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World Wetlands Day 2023: It is time for Wetland Restoration

Friday, 3 February 2023 at 11:00
access_time 3 min read
Everglades National Park (United States of America) © OUR PLACE The World Heritage Collection

Celebrated annually on 2 February, World Wetlands Day aims to raise global awareness about the vital role of wetlands for people and the planet. This year’s theme: ‘It is time for Wetland Restoration’ - is in alignment with the UN Decade on Ecosystem Restoration.

Ecosystems support all life on earth. The healthier our ecosystems are, the healthier the planet - and its people. Taking this into account, the United Nations General Assembly proclaimed 2021–2030 the United Nations Decade on Ecosystem Restoration to call for the protection and revival of ecosystems all around the world, for the benefit of humanity and nature. It aims to halt the degradation of ecosystems and restore them as well as conserve the ecosystems that are still intact. Only with healthy ecosystems can we enhance people’s livelihoods, counteract climate change, and stop the collapse of biodiversity.

Everglades National Park (United States of America) is one of the largest wetland restoration projects in the world.  The Everglades National Park was inscribed on the UNESCO World Heritage List in 1979 for its vast tropical wetlands. Yet this magnificent ‘river of grass’ represents only half of the historic Everglades ecosystem, following a century of agricultural and urban development. In recognition of the need to restore the Everglades ecosystem, the United States requested that the site be added to the List of World Heritage in Danger. With the guidance of UNESCO and IUCN, a multi-decade plan was developed to restore the natural flow of water via an extensive network of canals, levees, pumps and water control plans. So far, the world’s largest ecosystem restoration project has already benefitted from billions of dollars of investments. Most recently, an additional 1,1 billion USD was provided for Everglades restoration.

World Heritage Wetlands like the Everglades are also currently protected under additional designations, such as the Ramsar Convention on wetlands. Currently almost 100 UNESCO World Heritage wetlands are overlapping wholly or partially with over 150 Ramsar sites. Through inscription, UNESCO World Heritage sites benefit from synergies such as Ramsar and networks working together for conservation. For example, Saryarka – Steppe and Lakes of Northern Kazakhstan, a UNESCO World Heritage site also designated under the Ramsar Convention, is home to the critically endangered Saiga, a migratory antelope protected both under CITES (Convention on International Trade in Endangered Species of Wild Fauna and Flora) and CMS (Convention on the Conservation of Migratory Species of Wild Animals). Watch this video narrated by Ms Alyona Krivosheyeva of the Association for the Conservation of Biodiversity of Kazakhstan to learn more about how these Biodiversity Conventions protect Saryarka – Steppe and Lakes of Northern Kazakhstan.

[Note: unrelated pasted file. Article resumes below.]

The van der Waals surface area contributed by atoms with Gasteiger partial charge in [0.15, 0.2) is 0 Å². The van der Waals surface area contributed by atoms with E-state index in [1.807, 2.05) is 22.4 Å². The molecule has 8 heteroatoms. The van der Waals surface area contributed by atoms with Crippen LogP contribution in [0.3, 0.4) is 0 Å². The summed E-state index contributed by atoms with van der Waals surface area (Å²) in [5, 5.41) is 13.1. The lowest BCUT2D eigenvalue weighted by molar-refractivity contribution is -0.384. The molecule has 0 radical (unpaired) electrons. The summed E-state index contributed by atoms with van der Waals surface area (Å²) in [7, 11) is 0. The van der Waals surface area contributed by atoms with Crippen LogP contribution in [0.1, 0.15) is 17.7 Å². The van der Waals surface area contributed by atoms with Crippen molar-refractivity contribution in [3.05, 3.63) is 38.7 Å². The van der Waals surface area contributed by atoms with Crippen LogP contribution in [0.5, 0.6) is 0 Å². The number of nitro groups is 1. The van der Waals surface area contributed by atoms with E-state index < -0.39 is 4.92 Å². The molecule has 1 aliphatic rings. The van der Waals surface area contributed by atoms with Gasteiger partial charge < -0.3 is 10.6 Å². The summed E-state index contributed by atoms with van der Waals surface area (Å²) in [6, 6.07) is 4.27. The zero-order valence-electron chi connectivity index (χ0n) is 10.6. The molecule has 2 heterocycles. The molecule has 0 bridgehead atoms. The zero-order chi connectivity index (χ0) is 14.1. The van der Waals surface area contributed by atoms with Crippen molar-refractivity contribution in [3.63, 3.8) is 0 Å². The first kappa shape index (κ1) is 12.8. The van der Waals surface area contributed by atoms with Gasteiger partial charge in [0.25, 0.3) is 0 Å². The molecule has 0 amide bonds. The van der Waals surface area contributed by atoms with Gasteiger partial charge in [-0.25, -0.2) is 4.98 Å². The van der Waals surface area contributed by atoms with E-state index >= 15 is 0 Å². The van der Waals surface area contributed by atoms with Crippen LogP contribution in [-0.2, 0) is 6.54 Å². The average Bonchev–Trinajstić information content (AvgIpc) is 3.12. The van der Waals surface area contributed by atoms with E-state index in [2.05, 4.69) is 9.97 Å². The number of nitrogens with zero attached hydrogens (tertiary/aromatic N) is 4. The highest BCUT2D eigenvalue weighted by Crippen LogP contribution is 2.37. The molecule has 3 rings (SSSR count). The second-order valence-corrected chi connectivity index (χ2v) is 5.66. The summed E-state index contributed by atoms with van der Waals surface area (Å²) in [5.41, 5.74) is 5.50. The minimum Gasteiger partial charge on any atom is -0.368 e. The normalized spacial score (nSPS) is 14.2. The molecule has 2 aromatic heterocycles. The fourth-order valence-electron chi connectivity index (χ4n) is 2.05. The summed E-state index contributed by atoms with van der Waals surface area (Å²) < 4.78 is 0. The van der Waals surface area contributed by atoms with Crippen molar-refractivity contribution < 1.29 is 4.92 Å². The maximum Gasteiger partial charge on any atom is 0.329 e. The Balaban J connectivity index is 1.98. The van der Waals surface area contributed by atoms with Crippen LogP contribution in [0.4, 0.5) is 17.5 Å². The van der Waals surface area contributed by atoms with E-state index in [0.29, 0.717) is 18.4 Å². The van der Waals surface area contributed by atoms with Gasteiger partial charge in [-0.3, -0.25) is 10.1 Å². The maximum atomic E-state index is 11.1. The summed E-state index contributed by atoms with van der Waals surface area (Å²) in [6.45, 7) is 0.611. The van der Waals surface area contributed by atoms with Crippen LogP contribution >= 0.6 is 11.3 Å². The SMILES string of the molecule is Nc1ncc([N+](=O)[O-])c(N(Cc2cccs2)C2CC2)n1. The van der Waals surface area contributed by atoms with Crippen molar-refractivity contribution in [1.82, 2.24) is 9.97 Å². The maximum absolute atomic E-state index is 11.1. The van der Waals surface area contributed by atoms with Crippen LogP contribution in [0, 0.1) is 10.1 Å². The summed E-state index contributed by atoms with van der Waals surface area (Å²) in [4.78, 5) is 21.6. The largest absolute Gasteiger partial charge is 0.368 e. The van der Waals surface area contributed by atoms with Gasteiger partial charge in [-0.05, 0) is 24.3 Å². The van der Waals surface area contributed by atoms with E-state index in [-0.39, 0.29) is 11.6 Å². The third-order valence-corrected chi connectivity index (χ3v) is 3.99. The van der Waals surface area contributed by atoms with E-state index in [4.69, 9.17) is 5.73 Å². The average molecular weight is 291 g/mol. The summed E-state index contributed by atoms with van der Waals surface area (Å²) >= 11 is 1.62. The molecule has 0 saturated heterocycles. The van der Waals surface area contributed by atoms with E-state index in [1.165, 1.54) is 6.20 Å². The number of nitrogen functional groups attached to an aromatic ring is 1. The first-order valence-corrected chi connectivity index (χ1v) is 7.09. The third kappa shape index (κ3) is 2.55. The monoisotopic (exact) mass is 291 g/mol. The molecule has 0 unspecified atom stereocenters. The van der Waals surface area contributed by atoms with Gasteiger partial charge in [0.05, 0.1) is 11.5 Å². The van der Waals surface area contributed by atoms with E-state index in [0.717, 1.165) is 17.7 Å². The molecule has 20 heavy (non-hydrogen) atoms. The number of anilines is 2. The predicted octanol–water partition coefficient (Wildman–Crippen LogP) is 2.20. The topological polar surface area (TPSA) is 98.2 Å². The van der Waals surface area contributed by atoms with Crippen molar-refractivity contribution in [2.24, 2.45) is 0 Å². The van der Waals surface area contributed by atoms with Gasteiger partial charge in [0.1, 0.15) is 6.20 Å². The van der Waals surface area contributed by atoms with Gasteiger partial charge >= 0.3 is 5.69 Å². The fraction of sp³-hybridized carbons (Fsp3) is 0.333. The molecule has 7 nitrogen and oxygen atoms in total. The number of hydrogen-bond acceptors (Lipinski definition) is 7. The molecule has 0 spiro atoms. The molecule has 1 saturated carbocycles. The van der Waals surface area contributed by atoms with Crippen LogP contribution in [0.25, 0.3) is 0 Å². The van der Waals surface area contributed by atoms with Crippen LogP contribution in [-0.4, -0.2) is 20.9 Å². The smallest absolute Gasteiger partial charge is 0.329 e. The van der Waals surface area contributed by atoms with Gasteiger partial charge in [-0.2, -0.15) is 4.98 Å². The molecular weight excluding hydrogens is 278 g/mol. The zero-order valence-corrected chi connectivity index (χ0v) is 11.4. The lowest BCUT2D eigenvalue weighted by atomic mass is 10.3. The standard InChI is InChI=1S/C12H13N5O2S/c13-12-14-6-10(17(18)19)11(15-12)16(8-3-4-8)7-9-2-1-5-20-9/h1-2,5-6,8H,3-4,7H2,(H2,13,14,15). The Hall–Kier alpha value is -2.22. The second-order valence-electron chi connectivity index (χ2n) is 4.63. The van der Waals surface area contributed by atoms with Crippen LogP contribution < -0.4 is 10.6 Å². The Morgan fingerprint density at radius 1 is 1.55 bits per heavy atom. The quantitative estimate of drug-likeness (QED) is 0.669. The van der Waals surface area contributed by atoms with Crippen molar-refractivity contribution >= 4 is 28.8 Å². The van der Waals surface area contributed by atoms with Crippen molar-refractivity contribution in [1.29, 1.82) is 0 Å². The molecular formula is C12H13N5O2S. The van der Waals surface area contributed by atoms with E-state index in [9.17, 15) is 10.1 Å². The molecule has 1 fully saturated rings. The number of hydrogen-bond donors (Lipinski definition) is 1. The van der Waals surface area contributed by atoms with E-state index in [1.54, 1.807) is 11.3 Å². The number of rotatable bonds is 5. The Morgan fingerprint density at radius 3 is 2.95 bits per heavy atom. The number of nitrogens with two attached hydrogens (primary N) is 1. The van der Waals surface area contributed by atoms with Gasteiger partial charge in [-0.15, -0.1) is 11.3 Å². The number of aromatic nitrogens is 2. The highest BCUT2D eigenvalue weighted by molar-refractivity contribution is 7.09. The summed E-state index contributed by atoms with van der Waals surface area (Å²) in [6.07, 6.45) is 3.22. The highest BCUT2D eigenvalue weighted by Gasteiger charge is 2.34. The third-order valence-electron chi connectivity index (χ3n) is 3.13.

Steppe and Lakes of Northern Kazakhstan

While the World Heritage Convention’s one-of-a-kind international mandate facilitates the protection of UNESCO World Heritage wetlands belonging to us all, such as the Everglades National Park and Saryarka – Steppe and Lakes of Northern Kazakhstan – these ecosystems still face many threats.

Estimates suggest that wetland loss since 1700 may actually be as high as 87 per cent. The world’s remaining wetlands are also affected by multiple conservation challenges, including major infrastructure projects, intensive agriculture, invasive species, climate change impacts and pollution, to name a few.

UNESCO World Heritage wetlands are the most outstanding on earth but despite their iconic status, the irreplaceable crucial functions of wetlands require us to continue protecting them for current and future generations to come. Learn more about our work to protect UNESCO World Heritage wetlands in the World Heritage Review issue on Wetlands.